Triet is anything but a safe choice, even if her film “Anatomy of a Fall” isn’t particularly controversial. In France, she’s known as an unfiltered and slightly eccentric intellectual. She uttered “putain,” the French word for fuck, multiple times on the stage of the Lumiere Awards as she searched for her acceptance speech Monday night. Her modern brand of feminism appeals to a younger generation, but irks some of France’s older guard. It’s a factor which may have come into play with France’s Oscar committee.
France is known for separating the art from the artist in the name of freedom of expression, but it appears that Triet wasn’t granted that privilege. Her politically-charged speech at Cannes when she received the Palme d’Or ruffled feathers in high places and was seen as the epitome of rudeness. Shouldn’t a female director who wins the Palme d’Or — only the third in the 76-year history of the festival — act grateful, some people asked?
Instead, she lashed out at the “neo-liberal” government and said it was “breaking down the French model cultural exception.” She soon found herself in the middle of a backlash that went on for weeks, dominating the media. Although the film was ultimately a success at the box office, Triet made enemies inside and out of the film world and was criticized for having partly financed “Anatomy of a Fall” with subsidy money from the same government that she criticized on Cannes’ stage. She later said she had not realized the impact that her speech would have.
The French Oscar committee has missed opportunities before — for instance, when it picked Julia Ducournau’s Palme d’Or winning body-horror movie “Titane” over Audrey Diwan’s Venice prizewinning abortion drama “Happening” in 2021. While “Titane” didn’t get nominated, “Happening” had considerable momentum because it was released in the U.S. as the Supreme Court voted to strike down the landmark Roe v. Wade decision. The French board’s decision that year caused such a scandal that it led to an overhaul of the commission, prompting the exit of permanent members such as Cannes Film Festival boss Thierry Fremaux and then-Cesar Académie president Veronique Cayla, while the president of Unifrance, the French film and TV org (currently Gilles Pelisson), and the president of the French Film Board (CNC), Dominique Boutonnat, were allowed to stay but as a non-voting members.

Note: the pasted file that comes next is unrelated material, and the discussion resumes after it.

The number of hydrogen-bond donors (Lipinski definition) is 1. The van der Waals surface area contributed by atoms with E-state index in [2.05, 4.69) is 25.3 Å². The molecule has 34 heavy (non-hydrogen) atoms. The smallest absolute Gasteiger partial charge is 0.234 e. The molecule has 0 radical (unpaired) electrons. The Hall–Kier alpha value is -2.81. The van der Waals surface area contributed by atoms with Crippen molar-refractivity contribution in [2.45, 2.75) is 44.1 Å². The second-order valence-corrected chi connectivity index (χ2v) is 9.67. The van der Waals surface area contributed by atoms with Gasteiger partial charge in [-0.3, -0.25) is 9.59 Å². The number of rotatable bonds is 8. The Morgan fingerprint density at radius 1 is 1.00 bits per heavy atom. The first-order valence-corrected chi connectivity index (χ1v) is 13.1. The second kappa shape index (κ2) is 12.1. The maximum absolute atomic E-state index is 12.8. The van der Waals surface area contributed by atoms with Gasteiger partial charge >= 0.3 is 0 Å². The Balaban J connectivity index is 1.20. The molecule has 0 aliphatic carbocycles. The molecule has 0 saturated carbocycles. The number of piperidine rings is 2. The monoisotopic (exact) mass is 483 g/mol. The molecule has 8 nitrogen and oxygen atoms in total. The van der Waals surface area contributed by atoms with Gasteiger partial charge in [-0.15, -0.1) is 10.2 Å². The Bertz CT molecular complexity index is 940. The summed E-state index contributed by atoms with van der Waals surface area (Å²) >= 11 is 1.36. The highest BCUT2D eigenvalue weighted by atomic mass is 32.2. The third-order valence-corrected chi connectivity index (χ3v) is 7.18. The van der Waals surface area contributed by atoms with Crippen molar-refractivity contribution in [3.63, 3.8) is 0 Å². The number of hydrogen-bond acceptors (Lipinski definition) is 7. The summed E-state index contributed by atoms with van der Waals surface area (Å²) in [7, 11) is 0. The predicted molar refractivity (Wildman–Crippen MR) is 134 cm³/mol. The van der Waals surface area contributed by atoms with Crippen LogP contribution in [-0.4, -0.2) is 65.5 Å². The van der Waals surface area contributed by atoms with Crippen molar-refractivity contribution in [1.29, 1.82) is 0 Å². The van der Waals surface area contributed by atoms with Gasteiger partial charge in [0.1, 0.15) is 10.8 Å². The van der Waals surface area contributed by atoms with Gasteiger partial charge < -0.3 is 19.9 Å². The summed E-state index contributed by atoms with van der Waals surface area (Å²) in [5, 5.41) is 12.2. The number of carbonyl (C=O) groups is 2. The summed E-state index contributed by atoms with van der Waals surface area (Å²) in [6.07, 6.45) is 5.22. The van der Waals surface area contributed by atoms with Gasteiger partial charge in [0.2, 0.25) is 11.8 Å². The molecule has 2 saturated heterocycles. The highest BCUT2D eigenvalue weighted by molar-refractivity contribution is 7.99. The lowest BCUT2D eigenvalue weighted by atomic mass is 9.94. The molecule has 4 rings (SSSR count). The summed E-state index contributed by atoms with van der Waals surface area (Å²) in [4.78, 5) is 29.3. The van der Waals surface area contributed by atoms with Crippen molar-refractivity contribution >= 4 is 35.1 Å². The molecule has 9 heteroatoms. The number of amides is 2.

This year’s committee, which ended up clashing violently over the final decision, according to several insiders, included former Lionsgate boss Patrick Wachsberger, Charles Gillibert, the producer of “Annette,” Oscar-winning composer Alexandre Desplat, as well as directors Olivier Assayas (“Carlos”) and Mounia Meddour (“Papicha”), and sales agents Sabine Chemaly and Tanja Meissner. The vote came down to 4-3 split but then one person who had voted for “The Taste of Things” changed their mind and asked for a second vote which was turned down, according to an insider.
The CNC says it has gone to great lengths to limit potential conflicts of interest and include producers and filmmakers who have some knowledge of the U.S. market. But the French film industry is like a small village where a handful of talent agents and studios pull all the strings and can easily influence decisions.
Several people, including Gillibert and “Anatomy of a Fall” producer David Thion, argue that one way to improve the system and prompt a fairer decision process would be to expand the committee to many more members, potentially a mix of French voters for the Oscars, Golden Globes and BAFTAs, and put in place a point system that would take into account festival selections, reviews and the track record of the U.S. distributor, and have the company commit to a minimum spend for P&A and release. Gillibert says the decision can’t come down to people’s personal tastes, professional interests and/or affinity with filmmakers, which is why “it’s crucial to make it as objective as possible” with a much larger pool of members. “It’s much harder to influence 15 people than seven,” he says.
Pelisson said he predicts that the “CNC will look to bring changes to the committee” for next year. “The National Film Board has reformed the Oscar committee before and I wouldn’t be surprised to see them doing it again,” he says. “It’s an ongoing process.”